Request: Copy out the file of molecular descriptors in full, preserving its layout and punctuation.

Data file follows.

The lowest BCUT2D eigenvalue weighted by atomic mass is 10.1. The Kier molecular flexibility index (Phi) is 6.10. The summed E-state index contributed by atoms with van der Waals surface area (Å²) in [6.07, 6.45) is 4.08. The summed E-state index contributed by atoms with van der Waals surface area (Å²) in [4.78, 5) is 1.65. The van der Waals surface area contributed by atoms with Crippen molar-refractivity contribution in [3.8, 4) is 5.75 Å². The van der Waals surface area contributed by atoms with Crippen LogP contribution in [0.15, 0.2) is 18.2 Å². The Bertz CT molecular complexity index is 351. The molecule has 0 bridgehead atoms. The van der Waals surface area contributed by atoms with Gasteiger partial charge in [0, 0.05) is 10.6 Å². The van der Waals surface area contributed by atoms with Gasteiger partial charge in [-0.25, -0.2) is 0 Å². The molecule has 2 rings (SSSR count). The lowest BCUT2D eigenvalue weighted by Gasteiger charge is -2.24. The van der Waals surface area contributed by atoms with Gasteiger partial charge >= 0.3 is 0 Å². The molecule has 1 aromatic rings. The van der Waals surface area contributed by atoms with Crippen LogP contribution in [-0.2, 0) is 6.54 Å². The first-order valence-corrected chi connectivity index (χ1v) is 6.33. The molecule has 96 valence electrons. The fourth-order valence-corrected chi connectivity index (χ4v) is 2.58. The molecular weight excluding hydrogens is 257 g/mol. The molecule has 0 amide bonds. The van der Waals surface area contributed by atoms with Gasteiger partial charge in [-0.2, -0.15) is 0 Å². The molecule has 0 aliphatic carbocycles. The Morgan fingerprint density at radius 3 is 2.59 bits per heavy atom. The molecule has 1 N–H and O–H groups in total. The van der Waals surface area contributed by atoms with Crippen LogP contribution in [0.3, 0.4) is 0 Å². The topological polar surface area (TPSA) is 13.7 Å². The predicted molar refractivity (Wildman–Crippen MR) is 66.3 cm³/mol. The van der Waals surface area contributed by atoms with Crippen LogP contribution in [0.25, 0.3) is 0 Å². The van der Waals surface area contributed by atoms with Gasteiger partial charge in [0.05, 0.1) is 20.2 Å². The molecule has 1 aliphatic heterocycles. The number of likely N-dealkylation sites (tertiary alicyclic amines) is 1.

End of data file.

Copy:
The lowest BCUT2D eigenvalue weighted by atomic mass is 10.1. The Kier molecular flexibility index (Phi) is 6.10. The summed E-state index contributed by atoms with van der Waals surface area (Å²) in [6.07, 6.45) is 4.08. The summed E-state index contributed by atoms with van der Waals surface area (Å²) in [4.78, 5) is 1.65. The van der Waals surface area contributed by atoms with Crippen molar-refractivity contribution in [3.8, 4) is 5.75 Å². The van der Waals surface area contributed by atoms with Crippen LogP contribution in [0.15, 0.2) is 18.2 Å². The Bertz CT molecular complexity index is 351. The molecule has 0 bridgehead atoms. The van der Waals surface area contributed by atoms with Gasteiger partial charge in [0, 0.05) is 10.6 Å². The van der Waals surface area contributed by atoms with Gasteiger partial charge in [-0.25, -0.2) is 0 Å². The molecule has 2 rings (SSSR count). The lowest BCUT2D eigenvalue weighted by Gasteiger charge is -2.24. The van der Waals surface area contributed by atoms with Gasteiger partial charge >= 0.3 is 0 Å². The molecule has 1 aromatic rings. The van der Waals surface area contributed by atoms with Crippen LogP contribution in [-0.2, 0) is 6.54 Å². The first-order valence-corrected chi connectivity index (χ1v) is 6.33. The molecule has 96 valence electrons. The fourth-order valence-corrected chi connectivity index (χ4v) is 2.58. The molecular weight excluding hydrogens is 257 g/mol. The molecule has 0 amide bonds. The van der Waals surface area contributed by atoms with Gasteiger partial charge in [-0.2, -0.15) is 0 Å². The molecule has 0 aliphatic carbocycles. The Morgan fingerprint density at radius 3 is 2.59 bits per heavy atom. The molecule has 1 N–H and O–H groups in total. The van der Waals surface area contributed by atoms with Crippen LogP contribution in [0.3, 0.4) is 0 Å². The topological polar surface area (TPSA) is 13.7 Å². The predicted molar refractivity (Wildman–Crippen MR) is 66.3 cm³/mol. The van der Waals surface area contributed by atoms with Crippen LogP contribution in [0.25, 0.3) is 0 Å². The van der Waals surface area contributed by atoms with Gasteiger partial charge in [0.05, 0.1) is 20.2 Å². The molecule has 1 aliphatic heterocycles. The number of likely N-dealkylation sites (tertiary alicyclic amines) is 1.